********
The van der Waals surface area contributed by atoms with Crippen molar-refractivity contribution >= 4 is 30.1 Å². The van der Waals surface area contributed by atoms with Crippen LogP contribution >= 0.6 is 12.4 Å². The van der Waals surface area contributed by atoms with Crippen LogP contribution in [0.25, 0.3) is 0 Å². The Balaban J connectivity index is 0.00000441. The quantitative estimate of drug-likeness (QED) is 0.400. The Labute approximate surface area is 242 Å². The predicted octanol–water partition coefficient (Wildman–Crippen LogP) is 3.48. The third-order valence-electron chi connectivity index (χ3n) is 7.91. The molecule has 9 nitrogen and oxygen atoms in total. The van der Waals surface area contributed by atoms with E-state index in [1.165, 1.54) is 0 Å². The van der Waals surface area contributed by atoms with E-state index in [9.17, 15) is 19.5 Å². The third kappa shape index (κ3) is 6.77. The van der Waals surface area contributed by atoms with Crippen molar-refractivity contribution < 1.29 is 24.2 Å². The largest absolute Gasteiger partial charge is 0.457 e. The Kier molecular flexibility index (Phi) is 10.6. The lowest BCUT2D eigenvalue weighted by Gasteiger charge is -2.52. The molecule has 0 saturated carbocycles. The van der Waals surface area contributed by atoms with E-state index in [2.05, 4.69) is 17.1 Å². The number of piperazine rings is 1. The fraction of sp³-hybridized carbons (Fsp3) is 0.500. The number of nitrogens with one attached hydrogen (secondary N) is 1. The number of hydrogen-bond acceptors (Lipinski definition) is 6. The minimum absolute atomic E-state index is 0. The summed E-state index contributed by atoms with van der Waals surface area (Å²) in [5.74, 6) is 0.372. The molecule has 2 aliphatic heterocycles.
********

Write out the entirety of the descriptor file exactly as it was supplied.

The van der Waals surface area contributed by atoms with Crippen molar-refractivity contribution >= 4 is 30.1 Å². The van der Waals surface area contributed by atoms with Crippen LogP contribution >= 0.6 is 12.4 Å². The van der Waals surface area contributed by atoms with Crippen LogP contribution in [0.25, 0.3) is 0 Å². The Balaban J connectivity index is 0.00000441. The quantitative estimate of drug-likeness (QED) is 0.400. The Labute approximate surface area is 242 Å². The predicted octanol–water partition coefficient (Wildman–Crippen LogP) is 3.48. The third-order valence-electron chi connectivity index (χ3n) is 7.91. The molecule has 9 nitrogen and oxygen atoms in total. The van der Waals surface area contributed by atoms with E-state index in [1.165, 1.54) is 0 Å². The van der Waals surface area contributed by atoms with E-state index in [9.17, 15) is 19.5 Å². The third kappa shape index (κ3) is 6.77. The van der Waals surface area contributed by atoms with Crippen molar-refractivity contribution < 1.29 is 24.2 Å². The largest absolute Gasteiger partial charge is 0.457 e. The Kier molecular flexibility index (Phi) is 10.6. The lowest BCUT2D eigenvalue weighted by Gasteiger charge is -2.52. The molecule has 0 saturated carbocycles. The van der Waals surface area contributed by atoms with E-state index in [2.05, 4.69) is 17.1 Å². The number of piperazine rings is 1. The fraction of sp³-hybridized carbons (Fsp3) is 0.500. The number of nitrogens with one attached hydrogen (secondary N) is 1. The number of hydrogen-bond acceptors (Lipinski definition) is 6. The minimum absolute atomic E-state index is 0. The summed E-state index contributed by atoms with van der Waals surface area (Å²) in [5.74, 6) is 0.372. The molecule has 2 aliphatic heterocycles.